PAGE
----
Now for the story. I'll best honest here, it's not really well performed. There's always a risk of making an anime adaptation off of a manga but even more so in this case because the amount of material it covers. There's a lot of potential and believe me, I want to see it at its finest form. Yet what I see so far is a rushed story based off a manga of over 150 chapters. It doesn't also help with the fact that the series only runs for 13 episodes. Thirteen episodes I'd repeat again! With that unlucky number, my hopes for the overall story is a little bit down with its rushed sequences. All in honesty, it kinda feels like reading a story with chapters missing. Oh yes, there are some awesome fights and blood gore if you can take it in the stomach. However, it feels that a piece of excitement is missing. This series could become a real blockbuster made for mature audiences with its old school action and violence. Yet with only 13 episodes, I just don't see how it could out perform some of the other longer series of this Spring. Maybe our heroes can save this series from being sent into turmoil.
As for the art, the series seems to adapt a bit of old school. With the old school-like art, it certainly spawns some nostalgia in some of us who have been anime fans. But this is a R+ rated story and a reason for that. There's bodies being torn opened, blood spilled, and showing what our heroes do best: delivering justice (even if it comes at a cost).
The sound is just "meh" in my opinion. It does contain drama and conveys the dark mood of the story but not something too noticeable. I do admit that the OP song, "dots and lines" by You Hitoto feat. Mummy-D, is performed well and give us a more suburban type of feeling. With the word "Zet" being mentioned several times, the songs brings out the dark hero out of the characters.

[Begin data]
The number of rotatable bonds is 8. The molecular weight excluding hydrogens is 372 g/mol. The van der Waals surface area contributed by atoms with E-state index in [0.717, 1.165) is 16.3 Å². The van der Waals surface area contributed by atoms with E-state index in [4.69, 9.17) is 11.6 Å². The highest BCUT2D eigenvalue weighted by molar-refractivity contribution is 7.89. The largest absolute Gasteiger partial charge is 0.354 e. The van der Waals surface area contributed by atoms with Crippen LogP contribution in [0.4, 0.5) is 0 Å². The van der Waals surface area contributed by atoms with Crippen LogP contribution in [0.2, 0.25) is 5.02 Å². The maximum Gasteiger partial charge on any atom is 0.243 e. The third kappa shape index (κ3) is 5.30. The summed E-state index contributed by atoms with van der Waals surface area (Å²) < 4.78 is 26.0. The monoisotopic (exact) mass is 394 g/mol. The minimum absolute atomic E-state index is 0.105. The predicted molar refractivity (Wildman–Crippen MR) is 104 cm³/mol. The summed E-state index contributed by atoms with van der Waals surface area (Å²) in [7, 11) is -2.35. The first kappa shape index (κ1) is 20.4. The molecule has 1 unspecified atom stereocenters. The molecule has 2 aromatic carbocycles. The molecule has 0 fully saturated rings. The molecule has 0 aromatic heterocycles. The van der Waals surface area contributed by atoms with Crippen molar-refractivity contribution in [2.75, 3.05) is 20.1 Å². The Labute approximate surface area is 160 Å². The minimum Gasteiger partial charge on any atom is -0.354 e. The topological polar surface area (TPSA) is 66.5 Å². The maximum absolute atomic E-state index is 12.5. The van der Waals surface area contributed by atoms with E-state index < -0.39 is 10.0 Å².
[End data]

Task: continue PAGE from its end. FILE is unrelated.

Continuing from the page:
Well, it is also not surprising that Masakazu Katsura was involved with the work of this series. He is Batman's biggest fan and we all know who he is. (at least I hope you do). As such, it is one of the possible main influences of his work. In fact, his influences can be even traced to another superheroes series that debuted last year. Maybe, Tiger & Bunny ring a bell?
Overall, I'd say that this series just fits into the "so-so" for the Spring Season. It has entertainment value especially if you're into some fan-service and hardcore action. But if you can't take the violence and sexual content, then just hit that drop button and try something else. This series blends in the idea of a hero at the darkest hour and shows the cruelty of the world. Its approach of the dark hero genre will give you a strange feeling of both justice and also cruelty once you start watching. Yet, the story is blend and too rushed so for those looking for a complex storyline, then that little glimmer of hope may be crushed faster than a Player. However, if those aren't your criteria, then this series might be worth a shot. Try coming home from school or work, and watch this on your computer or TV with a nice cup of coffee (or w/e it is that you drink) and get into the OP song (while keeping up with the rhythm) after a tiring Monday. You might smile wishing that there are more heroes like Jin and Kouga to save you from all the tiredness of work/school. Or you might feel sad that there are such enemies of justice in the Zetman world. Yet, we all know one thing.